Faithful reader most important to writer

It happened almost a lifetime ago for me. I was 16-years-old and had applied for and gotten a summer job as office boy of the Macon, Ga., Telegraph and News.
I was hooked, loved the excitement of the newspaper going to press, and liked my job, which was doing and fetching anything anybody wanted and rushing copy back to the composing room.
My hours were 2 in the afternoon to 10 at night. I had thought about being a doctor, but this experience changed the direction of my life.
When the morning paper had gone to press, and my duties were done, a kind editor said: “Would you like to try your hand at writing? Sit down at a typewriter and write me a sports story.”
I did and was employed, when school began, to cover all high school sports for both the morning and afternoon papers at the space rate which was 10 cents an inch and provided my spending money. I skipped the 12th grade in high school and went on to Mercer University.
In two years, I was employed as the youngest sports editor of a daily paper in the nation, joining the staff of the Macon Evening News. I went in at 5 a.m., got out the early edition before going to class at Mercer, and came back about noon to write a sports column for next day’s paper.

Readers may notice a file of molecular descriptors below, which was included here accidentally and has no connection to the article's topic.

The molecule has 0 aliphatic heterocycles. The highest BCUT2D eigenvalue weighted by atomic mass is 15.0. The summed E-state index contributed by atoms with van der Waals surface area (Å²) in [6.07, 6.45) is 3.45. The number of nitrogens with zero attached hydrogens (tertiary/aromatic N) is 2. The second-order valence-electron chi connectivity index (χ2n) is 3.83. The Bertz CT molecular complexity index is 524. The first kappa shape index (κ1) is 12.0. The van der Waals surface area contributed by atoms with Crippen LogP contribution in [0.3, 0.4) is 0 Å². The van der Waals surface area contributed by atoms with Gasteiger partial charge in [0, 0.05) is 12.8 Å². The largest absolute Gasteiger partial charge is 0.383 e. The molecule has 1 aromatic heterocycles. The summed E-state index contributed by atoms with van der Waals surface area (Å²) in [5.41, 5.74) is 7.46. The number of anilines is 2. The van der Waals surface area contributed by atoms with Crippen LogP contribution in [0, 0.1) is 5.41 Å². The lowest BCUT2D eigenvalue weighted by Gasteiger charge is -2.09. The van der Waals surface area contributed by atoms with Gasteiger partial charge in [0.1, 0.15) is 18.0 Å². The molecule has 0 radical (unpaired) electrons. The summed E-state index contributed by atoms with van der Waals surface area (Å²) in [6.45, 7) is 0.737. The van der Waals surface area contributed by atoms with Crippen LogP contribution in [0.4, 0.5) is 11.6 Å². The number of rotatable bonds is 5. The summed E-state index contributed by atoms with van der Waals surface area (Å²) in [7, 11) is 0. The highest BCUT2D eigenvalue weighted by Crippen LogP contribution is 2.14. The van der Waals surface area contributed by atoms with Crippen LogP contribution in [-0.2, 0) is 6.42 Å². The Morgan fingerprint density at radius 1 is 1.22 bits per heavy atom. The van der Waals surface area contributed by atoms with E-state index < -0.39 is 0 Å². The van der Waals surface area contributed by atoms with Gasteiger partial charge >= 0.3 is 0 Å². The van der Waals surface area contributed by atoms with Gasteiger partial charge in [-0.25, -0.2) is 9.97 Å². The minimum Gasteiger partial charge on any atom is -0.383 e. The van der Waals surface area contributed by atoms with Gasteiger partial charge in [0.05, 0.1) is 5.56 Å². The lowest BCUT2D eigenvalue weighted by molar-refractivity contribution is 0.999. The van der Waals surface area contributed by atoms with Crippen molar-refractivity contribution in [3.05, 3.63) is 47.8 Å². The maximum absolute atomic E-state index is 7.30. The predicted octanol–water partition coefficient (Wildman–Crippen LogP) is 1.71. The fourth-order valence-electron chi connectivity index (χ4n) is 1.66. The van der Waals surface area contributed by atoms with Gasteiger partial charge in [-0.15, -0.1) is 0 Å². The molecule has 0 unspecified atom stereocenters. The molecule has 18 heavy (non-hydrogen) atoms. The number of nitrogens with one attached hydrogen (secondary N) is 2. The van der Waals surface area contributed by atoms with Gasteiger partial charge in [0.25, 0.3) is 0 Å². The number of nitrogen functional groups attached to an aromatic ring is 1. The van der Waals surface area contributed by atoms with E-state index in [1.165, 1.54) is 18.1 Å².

I decided to become a full-time student and complete my degree, and the executive editor asked me to write a daily humor column for the Macon Telegraph. A New York syndicate picked it up. So began a long career of column writing that extended into the ministry.

Number of columns written would number into the thousands: 47 continuous years for the Christian Index, seven years for other publications, and more than 15 wonderful years of three columns per week for The Newnan Times Herald.

As I finally say farewell to almost 70 years of writing and never missing a publishing deadline, all thanks must go to editors, publishers and above all faithful readers who were willing to read what I tried to write.

Blessings on you all!



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